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Antibirokratska revolucija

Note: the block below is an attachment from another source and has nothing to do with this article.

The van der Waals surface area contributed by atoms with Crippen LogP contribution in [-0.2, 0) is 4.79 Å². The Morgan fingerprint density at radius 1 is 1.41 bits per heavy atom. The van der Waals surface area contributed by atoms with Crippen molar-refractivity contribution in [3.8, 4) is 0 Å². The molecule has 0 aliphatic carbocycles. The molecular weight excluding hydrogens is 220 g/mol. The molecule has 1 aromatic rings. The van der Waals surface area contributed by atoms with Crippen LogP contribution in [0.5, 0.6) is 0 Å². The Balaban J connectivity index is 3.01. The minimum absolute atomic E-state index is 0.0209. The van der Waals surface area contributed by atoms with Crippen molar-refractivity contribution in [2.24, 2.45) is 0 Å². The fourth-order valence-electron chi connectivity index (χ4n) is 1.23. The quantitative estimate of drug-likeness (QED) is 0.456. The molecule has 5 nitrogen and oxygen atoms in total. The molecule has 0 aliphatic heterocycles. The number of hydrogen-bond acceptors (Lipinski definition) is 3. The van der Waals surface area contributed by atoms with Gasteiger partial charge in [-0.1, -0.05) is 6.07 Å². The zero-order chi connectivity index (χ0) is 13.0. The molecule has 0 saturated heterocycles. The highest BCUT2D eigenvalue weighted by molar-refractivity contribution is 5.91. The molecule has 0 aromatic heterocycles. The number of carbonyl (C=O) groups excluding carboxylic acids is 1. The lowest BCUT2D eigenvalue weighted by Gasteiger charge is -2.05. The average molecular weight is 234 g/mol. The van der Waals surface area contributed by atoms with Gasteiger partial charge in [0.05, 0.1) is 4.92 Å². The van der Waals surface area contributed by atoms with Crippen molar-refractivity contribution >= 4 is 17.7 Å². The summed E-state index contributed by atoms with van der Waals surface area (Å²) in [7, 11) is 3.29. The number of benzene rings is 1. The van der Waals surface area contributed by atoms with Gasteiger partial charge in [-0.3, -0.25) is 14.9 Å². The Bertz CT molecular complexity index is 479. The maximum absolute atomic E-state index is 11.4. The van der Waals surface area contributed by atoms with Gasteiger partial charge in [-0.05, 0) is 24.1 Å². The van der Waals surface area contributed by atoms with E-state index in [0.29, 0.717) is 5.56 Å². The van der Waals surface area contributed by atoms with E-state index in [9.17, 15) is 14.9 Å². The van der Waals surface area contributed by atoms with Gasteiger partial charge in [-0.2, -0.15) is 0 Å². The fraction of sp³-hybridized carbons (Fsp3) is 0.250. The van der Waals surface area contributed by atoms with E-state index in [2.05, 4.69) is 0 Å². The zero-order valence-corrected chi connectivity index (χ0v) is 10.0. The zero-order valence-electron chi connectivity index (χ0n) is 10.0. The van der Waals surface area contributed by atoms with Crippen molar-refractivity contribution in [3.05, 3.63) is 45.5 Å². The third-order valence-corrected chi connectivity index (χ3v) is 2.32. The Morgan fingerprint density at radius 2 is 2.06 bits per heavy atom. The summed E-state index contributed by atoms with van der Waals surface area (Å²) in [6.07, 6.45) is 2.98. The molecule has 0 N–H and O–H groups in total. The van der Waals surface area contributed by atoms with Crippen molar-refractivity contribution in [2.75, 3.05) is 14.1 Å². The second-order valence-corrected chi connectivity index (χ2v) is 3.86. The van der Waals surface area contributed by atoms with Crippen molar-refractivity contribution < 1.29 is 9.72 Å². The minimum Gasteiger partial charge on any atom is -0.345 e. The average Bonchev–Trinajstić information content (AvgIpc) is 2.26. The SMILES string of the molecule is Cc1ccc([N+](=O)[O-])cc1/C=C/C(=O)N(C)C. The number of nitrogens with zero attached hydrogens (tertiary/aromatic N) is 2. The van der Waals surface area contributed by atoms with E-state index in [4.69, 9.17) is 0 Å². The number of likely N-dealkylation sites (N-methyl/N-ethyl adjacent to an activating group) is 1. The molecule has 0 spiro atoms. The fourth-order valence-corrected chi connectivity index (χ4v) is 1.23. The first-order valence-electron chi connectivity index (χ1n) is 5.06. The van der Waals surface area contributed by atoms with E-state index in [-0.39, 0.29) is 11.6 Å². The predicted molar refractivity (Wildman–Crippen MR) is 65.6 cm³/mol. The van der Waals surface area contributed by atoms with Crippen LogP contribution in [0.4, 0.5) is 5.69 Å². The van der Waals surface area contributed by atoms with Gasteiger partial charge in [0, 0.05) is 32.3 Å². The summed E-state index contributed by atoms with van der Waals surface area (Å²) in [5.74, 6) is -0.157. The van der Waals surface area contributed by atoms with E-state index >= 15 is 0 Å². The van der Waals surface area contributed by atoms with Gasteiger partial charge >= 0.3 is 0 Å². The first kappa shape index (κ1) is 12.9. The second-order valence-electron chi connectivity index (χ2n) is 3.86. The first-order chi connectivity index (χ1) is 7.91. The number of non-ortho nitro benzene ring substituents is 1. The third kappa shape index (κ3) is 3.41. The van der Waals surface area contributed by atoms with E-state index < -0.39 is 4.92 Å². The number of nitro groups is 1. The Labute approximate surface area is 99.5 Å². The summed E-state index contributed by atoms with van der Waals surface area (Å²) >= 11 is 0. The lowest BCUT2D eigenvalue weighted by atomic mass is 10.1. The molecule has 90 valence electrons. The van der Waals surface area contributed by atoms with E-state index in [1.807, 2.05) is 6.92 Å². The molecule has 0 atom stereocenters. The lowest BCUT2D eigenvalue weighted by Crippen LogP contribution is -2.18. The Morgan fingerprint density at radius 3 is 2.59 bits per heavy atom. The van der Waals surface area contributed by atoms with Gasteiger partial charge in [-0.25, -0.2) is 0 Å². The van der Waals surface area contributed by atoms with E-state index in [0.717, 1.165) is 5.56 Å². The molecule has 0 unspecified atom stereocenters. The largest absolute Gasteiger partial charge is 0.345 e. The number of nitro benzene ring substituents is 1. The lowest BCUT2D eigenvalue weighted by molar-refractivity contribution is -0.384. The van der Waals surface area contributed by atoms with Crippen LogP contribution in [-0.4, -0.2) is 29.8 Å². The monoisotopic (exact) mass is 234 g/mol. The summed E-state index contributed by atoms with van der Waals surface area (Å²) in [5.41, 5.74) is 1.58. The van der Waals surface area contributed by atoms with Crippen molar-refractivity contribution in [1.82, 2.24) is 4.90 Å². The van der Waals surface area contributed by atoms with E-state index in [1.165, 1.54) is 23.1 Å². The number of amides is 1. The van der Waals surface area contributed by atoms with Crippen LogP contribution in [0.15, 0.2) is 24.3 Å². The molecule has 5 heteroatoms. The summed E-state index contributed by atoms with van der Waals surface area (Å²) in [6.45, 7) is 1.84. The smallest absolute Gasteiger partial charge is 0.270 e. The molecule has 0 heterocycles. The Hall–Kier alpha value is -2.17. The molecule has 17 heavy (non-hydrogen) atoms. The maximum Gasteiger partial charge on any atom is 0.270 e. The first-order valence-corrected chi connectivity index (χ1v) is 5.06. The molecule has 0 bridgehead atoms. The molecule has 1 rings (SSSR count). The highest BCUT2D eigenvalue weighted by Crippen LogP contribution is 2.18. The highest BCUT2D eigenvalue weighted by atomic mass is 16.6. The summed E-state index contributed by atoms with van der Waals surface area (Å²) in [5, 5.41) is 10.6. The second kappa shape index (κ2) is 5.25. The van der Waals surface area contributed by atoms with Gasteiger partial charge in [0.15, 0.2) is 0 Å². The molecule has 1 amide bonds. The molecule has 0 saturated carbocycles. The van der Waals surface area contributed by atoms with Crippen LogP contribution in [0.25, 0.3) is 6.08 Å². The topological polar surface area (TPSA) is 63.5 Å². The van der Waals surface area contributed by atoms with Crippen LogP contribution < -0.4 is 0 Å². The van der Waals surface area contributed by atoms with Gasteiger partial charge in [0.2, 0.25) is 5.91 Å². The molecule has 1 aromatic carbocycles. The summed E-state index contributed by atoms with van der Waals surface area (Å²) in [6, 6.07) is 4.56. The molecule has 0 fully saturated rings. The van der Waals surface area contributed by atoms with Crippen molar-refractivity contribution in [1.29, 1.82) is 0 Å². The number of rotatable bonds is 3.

SERBIA ’ S ANTIBUREAUCRATIC REVOLUTION CONCLUSION 1 Nebojša Vladisavljević   CONCLUSION: PROTEST POLITICS, THE FALL OF COMMUNISM AND NATIONALIST CONFLICT* The late 1980s witnessed a mobilization of ordinary people across Eastern Europe thatplayed an important part in the conflicts that triggered the fall of communism. The levels of mobilization in the eastern part of socialist Yugoslavia exceeded those in most other parts of theregion, and their immediate consequences were no less dramatic. And yet, images from popularand scholarly writing associated with this wave of mobilization stand out for different reasons.The generally accepted image of protest politics that unfolded across Eastern Europe is that of people power employed to bring about democratization of communist party-states. By contrast,the literature that touches on the antibureaucratic revolution and the episodes of mobilizationthat surrounded it conveys exclusively images of top-down, authoritarian mobilization andvirulent, chauvinistic nationalism. The evidence I presented in this book suggests that mostpublished accounts provide a misleading interpretation of this wave of mobilization. Below Isharpen my argument about the mobilizational wave in the light of this evidence, and show howit sheds light on the fall of Yugoslav communism and the rise of a new populist authoritarianism,as well as on the break-up of Yugoslavia and the contemporary Serb  – Albanian nationalist conflictin and over Kosovo. Explaining the antibureaucratic revolution and related protest campaigns According to the popular and scholarly literature, the mobilization of ordinary people insocialist Yugoslavia in the 1980s is an emblematic case of elite-driven and purposive nationalistmobilization. The key players were political and cultural elites, while ordinary people were littlemore than passive participants in the events. With the decline of communism, opportunistic highparty-state officials engineered the mass mobilization in search of new ways to preserve theirpolitical power. The events principally reflected the Serb nationalist revival, which provoked areactive mobilization of Kosovo Albanians. Nationalist themes spread from small groups of dissident intellectuals to the general public, and the developments were boosted by the supportof Leninist officials who aimed to protect their power by embracing nationalism. According tothis view, these and subsequent nationalist outcomes mainly originated from the nationaliststrategies of the political and cultural elites. †   Ordinary people or elites The elite thesis is misleading because non-state and non-elite actors played a vital roleboth in the early stages of mobilization and in the expansion of protest politics. Driven bydifferent causes, aiming at different goals, and working independently from each other, thegrass-roots groups of Kosovo Serbs and industrial workers across Yugoslavia initiated popular * Poglavlje iz N ebojša Vladisavljević (2008) Serbia’s Antibureaucratic Revolution: Miloševid, the Fall of  Communism and Nationalist Mobilization (Basingstoke and New York: Palgrave Macmillan).   † Cohen (2001: 62  – 78) and Popov (1993: 20  – 3) offer the most sophisticated version of the elite argument.The purposive nationalist mobilization argument can be found in Cohen (2001: 57  – 88), Pavlowitch (2002: 184  – 98),Popov (1993: 16  – 23) , Pavković (2000 : 89  – 90 ), Đilas (1993), and Crnobrnja (1994) .  SERBIA ’ S ANTIBUREAUCRATIC REVOLUTION CONCLUSION 2protests in the mid-1980s and over time became influential political actors. Most observersfailed to identify the main agents in these events largely due to an erroneous assumption thatnon-state and non-elite actors could not initiate and sustain protests under communistauthoritarianism. Since high officials did not suppress the protests and since the protest groupsmanaged to organize, recruit activists, appeal for popular support and make major demands onthe party-state, observers came to believe that Milošević or dissident intellectuals, or both, hadorchestrated the events. This assumption srcinates from the view that modern non-democraticregimes are invariably closed, exclusive and repressive and thus an extremely hostile politicalcontext for the collective action of ordinary people at all times.And yet, modern non-democratic regimes vary considerably in their institutional design,informal relations among their various power centres and strategies towards challenger groups.Economic decline, political instability, political realignments and elite conflicts often createpolitical opportunities for previously powerless and disadvantaged groups to engage in popularprotest. Indeed, the rise and expansion of protest politics in Yugoslavia in the 1980s was anunintended consequence of its peculiar communist authoritarianism, that is, a largely relaxedand tolerant non-democratic regime with radically decentralized federal, local and self-management institutions, and of political change which began after the death of Tito. Thecommunist leadership mainly targeted ideological dissidence and was considerably moreresponsive to discontent when it came from the working class, students and grass-roots groupswith national grievances, due to their strategic position in the officially sanctioned legacy of theliberation war and indigenous revolution. Industrial workers and Kosovo Serb activistsrepeatedly demonstrated their loyalty to the party-state and the Yugoslav federation, andworked partly within official channels, thus exploiting the institutional resources of this mostliberal and decentralized East European communist state. Growing elite conflict, driven byleadership succession, generational change and by disputes between the republics andautonomous provinces, paralysed Yugoslavi a’s collective leadership and further impededattempts at the suppression of popular challenges.While pursuing separate goals, industrial workers and Kosovo Serb activists exploited along-standing popular discontent with the political class that had overseen a sharp decline in thepreviously successful economy and the rise of nationalist tensions in Kosovo. The open defianceof the previously unassailable party-state further undermined its legitimacy and invited otherpopular challenges. The rapid expansion of protest politics accelerated conflicts in Yugoslavi a’s political class, that is, between and within regional elites and between higher and lower-levelofficials, and set the stage for an alliance between a variety of non-state actors and Milošević  against an increasingly old-fashioned and dispirited Titoist establishment. The broad alliance,sparked off by the sudden and far-reaching success of protest politics and Milošević’s populistappeals, and cemented by their struggle against common foes, signalled the fall of the Yugoslavversion of communism and the formation of a new populist consensus, which became thebedrock of  Milošević’s authoritarian rule in the early 1990s.The antibureaucratic revolution involved the agency of elite and non-elite actors, inroughly equal measures. The extent to which one or the other prevailed in specific events variedtemporally and spatially. The antibureaucratic movement rested largely on the breakthroughsachieved by industrial workers and Kosovo Serb activists in previous years, especially theirstrategies and action frames, well-established networks, and the destruction of a dominant but  SERBIA ’ S ANTIBUREAUCRATIC REVOLUTION CONCLUSION 3misleading image of unified and dignified elites. In the late summer and autumn of 1988,however, the social movement became a strategic alliance of protest groups, intellectuals,individual rebels from official organizations and parts of the old political establishment. InVojvodina and Montenegro, where mobilization srcinated largely from local sources, non-stateactors and opponents of high officials from the official organizations organized rallies anddemonstrations on their own, with the support of Belgrad e’s powerful media. In central Serbia,the role of  Milošević and party-state officials was critical. The Kosovo Albanian protests followeda similar route. The November 1988 and March 1989 protests appear to have been aspontaneous counter-mobilization, without much input from elites, while the February 1989protests reveal an important role played by elites, who launched an effective public relationscampaign during the Stari Trg protest and the general strike, backed by much of the provinc e’s media.In short, in the light of the evidence presented in this book, the argument that ordinarypeople are incapable of coherent political action without the involvement of elites is deeplyflawed. On the other hand, it would be unwise to exaggerate the power of ordinary people. Onlyunder very specific circumstances can they challenge authorities and elites with success, that is,exert substantial political influence. In most cases, under both authoritarianism and democracy,authorities can easily confront and weather out popular challenges. In the case of Yugoslavia,the extraordinary period of the 1980s undermined the communist regime and thus made itvulnerable to the mobilization of ordinary people. Even when popular unrest underminesestablished regimes and protest groups achieve recognition for some of their demands,consolidated elites and their priorities principally shape the ways in which the polity and itspolicies are reconstituted. The politics of nationalist mobilization or nationalist strategies The purposive nationalist mobilization thesis also provides a highly distorted view of thiswave of mobilization. The wave involved a variety of themes and demands and only in its latestages became exclusively nationalist. True, the protests of Kosovo Serb and Albanian activistsdeveloped around their nationalist strategies all along. This was hardly surprising and srcinatedpartly from the fact that Kosovo had long been a deeply divided society, polarized by conflictbetween Albanians and Serbs, and partly from Yugoslavi a’s institutional structure that favouredmobilization along nationalist lines. Nonetheless, important parts of the mobilization wave,which featured high levels of participation, involved socio-economic and non-nationalist politicaldemands and claims. The strikes of industrial workers since the mid-1980s, and their protests inthe summer of 1988 had little to do with nationalism. Similarly, the antibureaucratic revolutioninvolved a blend of nationalist and unrelated themes.As mobilization spread from Kosovo Serbs to other groups, the focus of their attentionranged from the constitutional status of the autonomous provinces of Vojvodina and Kosovo andSerb  – Albanian relations to socio-economic issues, industrial relations, the accountability of highofficials and popular participation in politics. The wave of mobilization reached its peak only withthe rise of the highly resonant antibureaucratic frame, which reflected the dominant vision of the conflict in socialist Yugoslavia. While featuring nationalist demands and symbolism, theantibureaucratic revolution was simultaneously a social movement with an important socio-economic focus and one aimed at the extension of political participation and the accountability  SERBIA ’ S ANTIBUREAUCRATIC REVOLUTION CONCLUSION 4of political elites, just like the social movements that developed throughout Eastern Europe onthe eve of the fall of communism.The dominance of exclusionary and confrontational nationalist themes in late Februaryand March 1989 reflected a major attitudinal shift among political actors, high officials and non-elite groups alike. This outcome did not result principally from the nationalist strategies of thevarious actors. Rather, it was largely an unintended consequence of the high levels of mobilization and spiralling of conflicts of all varieties at both elite and mass levels in a highlydecentralized, authoritarian multi-national state, which was going through an acute economiccrisis and rapid liberalization. Protest politics highlighted old and triggered new conflicts acrossvarious sectors of society and the political system, including industrial and socio-economicconflicts, struggles related to political participation, the accountability of political elites andrelations between the republics and nations. The resulting widespread conflict in an increasinglydysfunctional institutional context, and at a time when the power structure was changingrapidly, became the vehicle which transformed all of these struggles into exclusionary conflict,which now reflected the main underlying structural divisions in Yugoslavia between its republicsand nations.Protest politics highlighted and amplified pre-existing conflicts within the political classand initiated changes in the power relations between regional elites, thereby altering theirstrategic choices. Before the summer of 1988, several lines of division were present withinYugoslavi a’s political class, such as over constitutional reform in Serbia and Yugoslavia, over theKosovo policy, over economic reforms and political liberalization, as well as between differentpolitical generations. The cleavages often intersected, which complicated relations in thepolitical class. The summer 1988 mobilization undermined the leadership of Vojvodina, affectingthe balance of power in the federation during a highly sensitive period of constitutional debate,and thus amplified conflict between the high officials of the republics and of the autonomousprovinces. The antibureaucratic revolution led to the escalation of conflict by triggering not onlyimportant changes in the personal composition of the political elites of Vojvodina, Montenegroand Kosovo, but also a major re-distribution of power among the leaderships of Yugoslavi a’s republics. As a result, constitutional reform that would empower the central organs Serbia andYugoslavia, which had long been considered extremely unlikely, now seemed increasinglyfeasible.With rising stakes in the conflict, the salience of other pre-existing cleavages withinelites in the republics, such as between different political generations, over economic reformsand political liberalization, or newly important divisions such as between high officials on theone side, and lower-ranking officials, local officials and company managers on the other, fadedaway. The leaders of the republics now forsook any qualms they might have had aboutextending exclusive nationalist appeals to their national constituencies. Since the major re-distribution of power among the republics ’ elites now unfolded on the public stage, these eventsalso brought about an attitudinal shift among the population. The growing prospect of theconstitutional restructuring of the Yugoslav federation, perceived as threatening to the interestsof some republics and their constituent nations, overshadowed other, previously importantpolitical concerns. Thus, the high officials ’ nationalist appeals resonated well among theirnational constituencies.